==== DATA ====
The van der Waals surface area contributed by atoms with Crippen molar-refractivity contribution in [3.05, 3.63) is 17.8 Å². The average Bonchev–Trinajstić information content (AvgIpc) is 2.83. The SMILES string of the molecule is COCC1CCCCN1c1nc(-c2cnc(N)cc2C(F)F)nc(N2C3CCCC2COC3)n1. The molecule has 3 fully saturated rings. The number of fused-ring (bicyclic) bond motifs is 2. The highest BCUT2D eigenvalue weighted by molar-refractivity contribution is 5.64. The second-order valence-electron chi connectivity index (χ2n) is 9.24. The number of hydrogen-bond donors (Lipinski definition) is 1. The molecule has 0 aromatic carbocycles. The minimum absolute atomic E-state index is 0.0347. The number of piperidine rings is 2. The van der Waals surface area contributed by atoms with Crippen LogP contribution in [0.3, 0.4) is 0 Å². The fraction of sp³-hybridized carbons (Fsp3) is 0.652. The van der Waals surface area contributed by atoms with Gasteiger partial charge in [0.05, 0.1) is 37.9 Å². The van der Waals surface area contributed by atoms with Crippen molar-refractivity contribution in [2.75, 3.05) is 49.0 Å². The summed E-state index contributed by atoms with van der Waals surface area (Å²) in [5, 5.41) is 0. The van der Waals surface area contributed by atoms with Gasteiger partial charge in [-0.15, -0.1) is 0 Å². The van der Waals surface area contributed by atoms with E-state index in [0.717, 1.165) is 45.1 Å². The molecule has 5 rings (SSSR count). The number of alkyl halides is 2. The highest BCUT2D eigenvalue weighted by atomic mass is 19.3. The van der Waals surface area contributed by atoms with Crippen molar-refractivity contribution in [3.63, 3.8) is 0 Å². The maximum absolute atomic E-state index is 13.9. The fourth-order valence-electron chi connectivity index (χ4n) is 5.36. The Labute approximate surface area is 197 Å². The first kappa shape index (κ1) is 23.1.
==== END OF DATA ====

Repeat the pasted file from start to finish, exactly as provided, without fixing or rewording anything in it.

The van der Waals surface area contributed by atoms with Crippen molar-refractivity contribution in [3.05, 3.63) is 17.8 Å². The average Bonchev–Trinajstić information content (AvgIpc) is 2.83. The SMILES string of the molecule is COCC1CCCCN1c1nc(-c2cnc(N)cc2C(F)F)nc(N2C3CCCC2COC3)n1. The molecule has 3 fully saturated rings. The number of fused-ring (bicyclic) bond motifs is 2. The highest BCUT2D eigenvalue weighted by molar-refractivity contribution is 5.64. The second-order valence-electron chi connectivity index (χ2n) is 9.24. The number of hydrogen-bond donors (Lipinski definition) is 1. The molecule has 0 aromatic carbocycles. The minimum absolute atomic E-state index is 0.0347. The number of piperidine rings is 2. The van der Waals surface area contributed by atoms with Crippen LogP contribution in [0.3, 0.4) is 0 Å². The fraction of sp³-hybridized carbons (Fsp3) is 0.652. The van der Waals surface area contributed by atoms with Gasteiger partial charge in [0.05, 0.1) is 37.9 Å². The van der Waals surface area contributed by atoms with Crippen molar-refractivity contribution in [2.75, 3.05) is 49.0 Å². The summed E-state index contributed by atoms with van der Waals surface area (Å²) in [5, 5.41) is 0. The van der Waals surface area contributed by atoms with Gasteiger partial charge in [-0.15, -0.1) is 0 Å². The van der Waals surface area contributed by atoms with E-state index in [0.717, 1.165) is 45.1 Å². The molecule has 5 rings (SSSR count). The number of alkyl halides is 2. The highest BCUT2D eigenvalue weighted by atomic mass is 19.3. The van der Waals surface area contributed by atoms with Crippen molar-refractivity contribution in [3.63, 3.8) is 0 Å². The maximum absolute atomic E-state index is 13.9. The fourth-order valence-electron chi connectivity index (χ4n) is 5.36. The Labute approximate surface area is 197 Å². The first kappa shape index (κ1) is 23.1.